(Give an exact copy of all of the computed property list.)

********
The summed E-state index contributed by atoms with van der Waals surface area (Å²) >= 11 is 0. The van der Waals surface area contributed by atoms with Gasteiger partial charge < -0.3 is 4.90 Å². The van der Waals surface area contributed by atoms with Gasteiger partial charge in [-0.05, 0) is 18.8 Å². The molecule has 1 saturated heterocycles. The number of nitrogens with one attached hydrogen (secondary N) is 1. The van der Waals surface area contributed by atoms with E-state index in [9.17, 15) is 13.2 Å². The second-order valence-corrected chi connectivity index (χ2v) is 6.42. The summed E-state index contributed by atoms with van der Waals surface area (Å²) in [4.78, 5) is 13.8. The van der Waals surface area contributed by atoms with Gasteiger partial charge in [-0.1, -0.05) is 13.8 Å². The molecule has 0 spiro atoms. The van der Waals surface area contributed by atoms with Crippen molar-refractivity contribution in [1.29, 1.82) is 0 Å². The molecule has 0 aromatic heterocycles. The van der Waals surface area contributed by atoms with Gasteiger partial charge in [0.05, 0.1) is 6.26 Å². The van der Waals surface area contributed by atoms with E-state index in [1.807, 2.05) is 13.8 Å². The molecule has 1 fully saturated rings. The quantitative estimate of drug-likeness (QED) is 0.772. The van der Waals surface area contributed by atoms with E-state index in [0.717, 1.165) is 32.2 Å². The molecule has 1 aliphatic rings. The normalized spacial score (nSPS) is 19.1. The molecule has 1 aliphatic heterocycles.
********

The summed E-state index contributed by atoms with van der Waals surface area (Å²) >= 11 is 0. The van der Waals surface area contributed by atoms with Gasteiger partial charge < -0.3 is 4.90 Å². The van der Waals surface area contributed by atoms with Gasteiger partial charge in [-0.05, 0) is 18.8 Å². The molecule has 1 saturated heterocycles. The number of nitrogens with one attached hydrogen (secondary N) is 1. The van der Waals surface area contributed by atoms with E-state index in [9.17, 15) is 13.2 Å². The second-order valence-corrected chi connectivity index (χ2v) is 6.42. The summed E-state index contributed by atoms with van der Waals surface area (Å²) in [4.78, 5) is 13.8. The van der Waals surface area contributed by atoms with Gasteiger partial charge in [-0.1, -0.05) is 13.8 Å². The molecule has 0 spiro atoms. The van der Waals surface area contributed by atoms with Crippen molar-refractivity contribution in [1.29, 1.82) is 0 Å². The molecule has 0 aromatic heterocycles. The van der Waals surface area contributed by atoms with Gasteiger partial charge in [0.05, 0.1) is 6.26 Å². The van der Waals surface area contributed by atoms with E-state index in [1.807, 2.05) is 13.8 Å². The molecule has 1 fully saturated rings. The quantitative estimate of drug-likeness (QED) is 0.772. The van der Waals surface area contributed by atoms with E-state index in [0.717, 1.165) is 32.2 Å². The molecule has 1 aliphatic rings. The normalized spacial score (nSPS) is 19.1. The molecule has 1 aliphatic heterocycles.